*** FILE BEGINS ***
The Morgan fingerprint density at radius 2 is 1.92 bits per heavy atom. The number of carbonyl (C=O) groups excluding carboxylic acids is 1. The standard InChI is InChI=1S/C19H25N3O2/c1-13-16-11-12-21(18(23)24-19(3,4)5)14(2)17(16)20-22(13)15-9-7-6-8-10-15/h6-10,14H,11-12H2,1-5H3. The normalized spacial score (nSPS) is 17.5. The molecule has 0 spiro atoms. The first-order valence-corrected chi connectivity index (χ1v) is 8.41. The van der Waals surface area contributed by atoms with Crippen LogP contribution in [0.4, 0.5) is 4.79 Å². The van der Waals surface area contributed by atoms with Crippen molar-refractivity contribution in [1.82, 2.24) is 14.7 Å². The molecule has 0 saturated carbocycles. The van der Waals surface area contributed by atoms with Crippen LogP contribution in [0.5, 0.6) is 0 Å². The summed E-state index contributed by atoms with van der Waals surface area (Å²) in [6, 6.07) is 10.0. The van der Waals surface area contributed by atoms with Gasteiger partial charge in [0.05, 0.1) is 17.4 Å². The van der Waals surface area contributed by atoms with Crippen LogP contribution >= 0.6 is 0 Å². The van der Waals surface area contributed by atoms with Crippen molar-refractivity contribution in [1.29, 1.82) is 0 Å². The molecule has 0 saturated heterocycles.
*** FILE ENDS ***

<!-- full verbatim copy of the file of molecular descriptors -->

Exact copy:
The Morgan fingerprint density at radius 2 is 1.92 bits per heavy atom. The number of carbonyl (C=O) groups excluding carboxylic acids is 1. The standard InChI is InChI=1S/C19H25N3O2/c1-13-16-11-12-21(18(23)24-19(3,4)5)14(2)17(16)20-22(13)15-9-7-6-8-10-15/h6-10,14H,11-12H2,1-5H3. The normalized spacial score (nSPS) is 17.5. The molecule has 0 spiro atoms. The first-order valence-corrected chi connectivity index (χ1v) is 8.41. The van der Waals surface area contributed by atoms with Crippen LogP contribution in [0.4, 0.5) is 4.79 Å². The van der Waals surface area contributed by atoms with Crippen molar-refractivity contribution in [1.82, 2.24) is 14.7 Å². The molecule has 0 saturated carbocycles. The van der Waals surface area contributed by atoms with Crippen LogP contribution in [0.5, 0.6) is 0 Å². The summed E-state index contributed by atoms with van der Waals surface area (Å²) in [6, 6.07) is 10.0. The van der Waals surface area contributed by atoms with Gasteiger partial charge in [0.05, 0.1) is 17.4 Å². The van der Waals surface area contributed by atoms with Crippen LogP contribution >= 0.6 is 0 Å². The van der Waals surface area contributed by atoms with Crippen molar-refractivity contribution in [1.29, 1.82) is 0 Å². The molecule has 0 saturated heterocycles.